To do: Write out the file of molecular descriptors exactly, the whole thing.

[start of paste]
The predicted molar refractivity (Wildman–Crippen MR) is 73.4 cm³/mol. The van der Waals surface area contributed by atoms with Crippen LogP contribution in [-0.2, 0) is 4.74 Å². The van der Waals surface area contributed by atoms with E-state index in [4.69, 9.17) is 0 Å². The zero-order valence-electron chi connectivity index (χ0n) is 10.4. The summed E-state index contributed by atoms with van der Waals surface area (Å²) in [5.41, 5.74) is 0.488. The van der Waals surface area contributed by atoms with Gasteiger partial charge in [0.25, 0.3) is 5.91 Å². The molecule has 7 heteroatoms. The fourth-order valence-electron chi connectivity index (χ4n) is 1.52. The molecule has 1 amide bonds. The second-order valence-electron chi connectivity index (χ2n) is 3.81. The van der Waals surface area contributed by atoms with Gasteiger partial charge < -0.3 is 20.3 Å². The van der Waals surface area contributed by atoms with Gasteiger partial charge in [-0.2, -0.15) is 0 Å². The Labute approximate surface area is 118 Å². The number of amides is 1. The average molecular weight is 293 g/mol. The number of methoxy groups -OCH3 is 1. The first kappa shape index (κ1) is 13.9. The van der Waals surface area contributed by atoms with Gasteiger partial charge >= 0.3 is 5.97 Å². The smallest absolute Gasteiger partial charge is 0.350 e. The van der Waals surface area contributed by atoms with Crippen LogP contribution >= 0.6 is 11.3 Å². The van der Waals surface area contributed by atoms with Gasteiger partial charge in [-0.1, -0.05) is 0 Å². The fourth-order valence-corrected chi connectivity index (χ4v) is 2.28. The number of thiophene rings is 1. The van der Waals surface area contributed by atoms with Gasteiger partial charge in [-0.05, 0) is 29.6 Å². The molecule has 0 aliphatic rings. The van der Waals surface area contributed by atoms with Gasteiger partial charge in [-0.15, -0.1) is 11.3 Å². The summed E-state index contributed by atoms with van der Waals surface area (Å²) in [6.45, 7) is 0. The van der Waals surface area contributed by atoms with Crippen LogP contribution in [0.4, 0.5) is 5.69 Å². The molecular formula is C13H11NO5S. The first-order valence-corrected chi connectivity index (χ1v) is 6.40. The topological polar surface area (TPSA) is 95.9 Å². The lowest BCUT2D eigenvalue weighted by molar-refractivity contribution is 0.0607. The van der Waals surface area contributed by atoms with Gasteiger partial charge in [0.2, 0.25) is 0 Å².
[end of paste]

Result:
The predicted molar refractivity (Wildman–Crippen MR) is 73.4 cm³/mol. The van der Waals surface area contributed by atoms with Crippen LogP contribution in [-0.2, 0) is 4.74 Å². The van der Waals surface area contributed by atoms with E-state index in [4.69, 9.17) is 0 Å². The zero-order valence-electron chi connectivity index (χ0n) is 10.4. The summed E-state index contributed by atoms with van der Waals surface area (Å²) in [5.41, 5.74) is 0.488. The van der Waals surface area contributed by atoms with Gasteiger partial charge in [0.25, 0.3) is 5.91 Å². The molecule has 7 heteroatoms. The fourth-order valence-electron chi connectivity index (χ4n) is 1.52. The molecule has 1 amide bonds. The second-order valence-electron chi connectivity index (χ2n) is 3.81. The van der Waals surface area contributed by atoms with Gasteiger partial charge < -0.3 is 20.3 Å². The van der Waals surface area contributed by atoms with Gasteiger partial charge in [-0.2, -0.15) is 0 Å². The Labute approximate surface area is 118 Å². The number of amides is 1. The average molecular weight is 293 g/mol. The number of methoxy groups -OCH3 is 1. The first kappa shape index (κ1) is 13.9. The van der Waals surface area contributed by atoms with Gasteiger partial charge >= 0.3 is 5.97 Å². The smallest absolute Gasteiger partial charge is 0.350 e. The van der Waals surface area contributed by atoms with Crippen LogP contribution >= 0.6 is 11.3 Å². The van der Waals surface area contributed by atoms with Gasteiger partial charge in [-0.1, -0.05) is 0 Å². The fourth-order valence-corrected chi connectivity index (χ4v) is 2.28. The number of thiophene rings is 1. The van der Waals surface area contributed by atoms with Gasteiger partial charge in [-0.05, 0) is 29.6 Å². The molecule has 0 aliphatic rings. The van der Waals surface area contributed by atoms with Gasteiger partial charge in [-0.15, -0.1) is 11.3 Å². The summed E-state index contributed by atoms with van der Waals surface area (Å²) in [6.45, 7) is 0. The van der Waals surface area contributed by atoms with Crippen LogP contribution in [0.4, 0.5) is 5.69 Å². The molecular formula is C13H11NO5S. The first-order valence-corrected chi connectivity index (χ1v) is 6.40. The topological polar surface area (TPSA) is 95.9 Å². The lowest BCUT2D eigenvalue weighted by molar-refractivity contribution is 0.0607. The van der Waals surface area contributed by atoms with Gasteiger partial charge in [0.2, 0.25) is 0 Å².